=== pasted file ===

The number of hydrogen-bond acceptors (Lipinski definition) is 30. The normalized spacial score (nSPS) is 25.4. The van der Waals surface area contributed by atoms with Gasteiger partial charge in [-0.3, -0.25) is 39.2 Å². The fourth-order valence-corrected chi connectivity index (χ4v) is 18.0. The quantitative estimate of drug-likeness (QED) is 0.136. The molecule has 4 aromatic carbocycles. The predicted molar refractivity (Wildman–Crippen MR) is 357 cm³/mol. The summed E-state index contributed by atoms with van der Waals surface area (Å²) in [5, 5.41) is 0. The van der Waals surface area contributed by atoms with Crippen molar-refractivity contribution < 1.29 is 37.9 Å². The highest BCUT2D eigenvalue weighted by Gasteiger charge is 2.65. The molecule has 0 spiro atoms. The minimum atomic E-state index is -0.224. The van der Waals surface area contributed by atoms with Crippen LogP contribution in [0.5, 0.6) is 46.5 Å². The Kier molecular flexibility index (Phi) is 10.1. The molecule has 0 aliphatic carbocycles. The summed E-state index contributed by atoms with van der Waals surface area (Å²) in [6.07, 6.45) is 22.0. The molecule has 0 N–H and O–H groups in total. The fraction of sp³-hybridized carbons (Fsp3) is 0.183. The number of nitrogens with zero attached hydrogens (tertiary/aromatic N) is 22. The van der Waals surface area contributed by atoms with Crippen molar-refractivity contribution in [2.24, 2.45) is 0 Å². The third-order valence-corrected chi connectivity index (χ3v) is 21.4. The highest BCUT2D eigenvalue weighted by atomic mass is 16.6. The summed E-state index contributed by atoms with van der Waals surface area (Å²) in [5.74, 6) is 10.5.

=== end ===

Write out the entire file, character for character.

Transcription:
The number of hydrogen-bond acceptors (Lipinski definition) is 30. The normalized spacial score (nSPS) is 25.4. The van der Waals surface area contributed by atoms with Gasteiger partial charge in [-0.3, -0.25) is 39.2 Å². The fourth-order valence-corrected chi connectivity index (χ4v) is 18.0. The quantitative estimate of drug-likeness (QED) is 0.136. The molecule has 4 aromatic carbocycles. The predicted molar refractivity (Wildman–Crippen MR) is 357 cm³/mol. The summed E-state index contributed by atoms with van der Waals surface area (Å²) in [5, 5.41) is 0. The van der Waals surface area contributed by atoms with Crippen molar-refractivity contribution < 1.29 is 37.9 Å². The highest BCUT2D eigenvalue weighted by Gasteiger charge is 2.65. The molecule has 0 spiro atoms. The minimum atomic E-state index is -0.224. The van der Waals surface area contributed by atoms with Crippen LogP contribution in [0.5, 0.6) is 46.5 Å². The Kier molecular flexibility index (Phi) is 10.1. The molecule has 0 aliphatic carbocycles. The summed E-state index contributed by atoms with van der Waals surface area (Å²) in [6.07, 6.45) is 22.0. The molecule has 0 N–H and O–H groups in total. The fraction of sp³-hybridized carbons (Fsp3) is 0.183. The number of nitrogens with zero attached hydrogens (tertiary/aromatic N) is 22. The van der Waals surface area contributed by atoms with Crippen molar-refractivity contribution in [2.24, 2.45) is 0 Å². The third-order valence-corrected chi connectivity index (χ3v) is 21.4. The highest BCUT2D eigenvalue weighted by atomic mass is 16.6. The summed E-state index contributed by atoms with van der Waals surface area (Å²) in [5.74, 6) is 10.5.